New on the Tokens Podcast:
Eugene Cho is a Korean-born immigrant to the United States and now activist and author. We discuss his moving and distressing childhood experiences at age six; his journey to Christianity; and how both those realities have given him insight and possibilities for service to the world, as well as put him at odds with both the right and the left in America.
LISTEN TO THE EPISODE NOW
For whatever reason, I tend to like people who have friendships with all sorts of folks, and yet who also find themselves at various times in trouble with any or all parties.
Perhaps this is why I so much enjoyed my time with Eugene Cho. He’s a well known author, activist, pastor, and now president of Bread for the World, a non-profit seeking to end world hunger by 2030. Korean-born, Eugene immigrated to the United States as a child. I’m still thinking about the stories he tells about his six-year-old self in first grade in San Francisco; and I’m still thinking about the story he tells about his seventeen-year-old self who made a decision to face his fears, and what he did about it.
He also shares how he came to become a Christian. This combination—Christian, immigrant—has allowed him a unique set of perspectives in the American context that means he has some remarkable things to say about being Christian in America. On the one hand, he’s experienced marginalization as an immigrant: “I don't know of a single Asian person in my life, who's not heard the phrase go back home,” he says in the interview. And on the other hand, there’s the fact that his being Christian in a so-called secular context of the north-west adds another layer of potential marginalization.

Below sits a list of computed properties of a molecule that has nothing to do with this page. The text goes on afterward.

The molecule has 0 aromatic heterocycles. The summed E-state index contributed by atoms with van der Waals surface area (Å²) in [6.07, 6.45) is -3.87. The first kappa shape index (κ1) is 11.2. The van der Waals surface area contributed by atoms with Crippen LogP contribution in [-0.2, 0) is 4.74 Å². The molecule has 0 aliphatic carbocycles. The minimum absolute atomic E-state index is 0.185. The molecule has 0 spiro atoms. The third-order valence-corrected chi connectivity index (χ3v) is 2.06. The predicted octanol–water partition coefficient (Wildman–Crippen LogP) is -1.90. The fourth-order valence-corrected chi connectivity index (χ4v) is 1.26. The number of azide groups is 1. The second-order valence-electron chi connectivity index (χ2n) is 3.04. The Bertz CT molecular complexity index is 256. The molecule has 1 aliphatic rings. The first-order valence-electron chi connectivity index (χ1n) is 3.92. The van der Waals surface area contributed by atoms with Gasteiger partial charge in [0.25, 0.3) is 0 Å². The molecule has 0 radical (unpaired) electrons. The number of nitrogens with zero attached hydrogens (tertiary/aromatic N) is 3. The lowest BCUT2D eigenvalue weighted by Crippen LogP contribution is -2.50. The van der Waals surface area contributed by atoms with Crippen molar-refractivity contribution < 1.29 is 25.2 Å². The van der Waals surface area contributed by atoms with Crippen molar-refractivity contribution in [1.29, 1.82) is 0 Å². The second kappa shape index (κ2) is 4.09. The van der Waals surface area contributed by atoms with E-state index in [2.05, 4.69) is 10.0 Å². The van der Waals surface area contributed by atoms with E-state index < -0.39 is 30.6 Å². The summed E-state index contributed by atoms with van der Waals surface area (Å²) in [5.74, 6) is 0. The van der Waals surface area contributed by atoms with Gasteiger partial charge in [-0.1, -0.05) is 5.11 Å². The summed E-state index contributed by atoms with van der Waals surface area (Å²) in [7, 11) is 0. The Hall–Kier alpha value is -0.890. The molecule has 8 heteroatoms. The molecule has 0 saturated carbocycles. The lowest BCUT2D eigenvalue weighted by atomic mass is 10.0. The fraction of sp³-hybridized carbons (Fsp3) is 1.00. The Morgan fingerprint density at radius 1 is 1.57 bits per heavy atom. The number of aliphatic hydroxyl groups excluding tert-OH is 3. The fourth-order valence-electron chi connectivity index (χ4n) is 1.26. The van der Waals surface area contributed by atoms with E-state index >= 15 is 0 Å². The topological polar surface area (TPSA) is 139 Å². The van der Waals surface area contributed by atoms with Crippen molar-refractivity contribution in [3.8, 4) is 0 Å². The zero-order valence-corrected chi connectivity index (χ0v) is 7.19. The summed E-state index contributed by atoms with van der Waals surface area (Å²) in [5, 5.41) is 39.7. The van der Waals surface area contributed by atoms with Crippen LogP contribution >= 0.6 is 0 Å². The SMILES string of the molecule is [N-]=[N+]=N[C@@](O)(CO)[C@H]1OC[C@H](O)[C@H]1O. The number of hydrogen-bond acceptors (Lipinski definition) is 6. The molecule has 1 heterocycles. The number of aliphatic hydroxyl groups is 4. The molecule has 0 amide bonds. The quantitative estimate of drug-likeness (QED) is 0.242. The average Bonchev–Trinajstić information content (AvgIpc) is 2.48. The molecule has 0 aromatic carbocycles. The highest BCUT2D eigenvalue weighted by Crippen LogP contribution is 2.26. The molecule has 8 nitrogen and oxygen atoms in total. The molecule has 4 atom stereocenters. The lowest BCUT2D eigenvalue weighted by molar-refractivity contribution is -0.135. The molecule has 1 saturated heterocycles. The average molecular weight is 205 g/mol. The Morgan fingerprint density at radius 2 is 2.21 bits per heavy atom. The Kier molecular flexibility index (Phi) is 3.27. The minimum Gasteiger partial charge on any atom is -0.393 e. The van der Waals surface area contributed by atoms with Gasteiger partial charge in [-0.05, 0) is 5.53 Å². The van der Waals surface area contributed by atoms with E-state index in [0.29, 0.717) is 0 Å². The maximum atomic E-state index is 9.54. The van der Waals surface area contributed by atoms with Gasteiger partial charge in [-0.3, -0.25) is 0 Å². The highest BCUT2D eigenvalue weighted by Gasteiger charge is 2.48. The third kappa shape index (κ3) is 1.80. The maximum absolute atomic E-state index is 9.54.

In that regard, I noted with him that it seems that it’s not just southern, conservative types who are good at shaming, but also good secular left-wingers. Then I asked him what he thought about that. He said: “I absolutely agree. Growing up, having been a Christian at the age of 18 I began to hear and learn about fundamentalism and it being a product particularly of the Bible belt in the United States in the South. I know it's a real thing, but what I've learned having lived in this very left progressive city and state, Seattle, Washington, I've learned very quickly that fundamentalism is not just reserved for those who are very conservative. It's also reserved for any sort of camp that basically says, ‘this is our dogma. This is our doctrine. It’s either this way or the highway.’”
Many, many gems in this interview. Proud to share it.
And thanks to you all for listening, and sharing.
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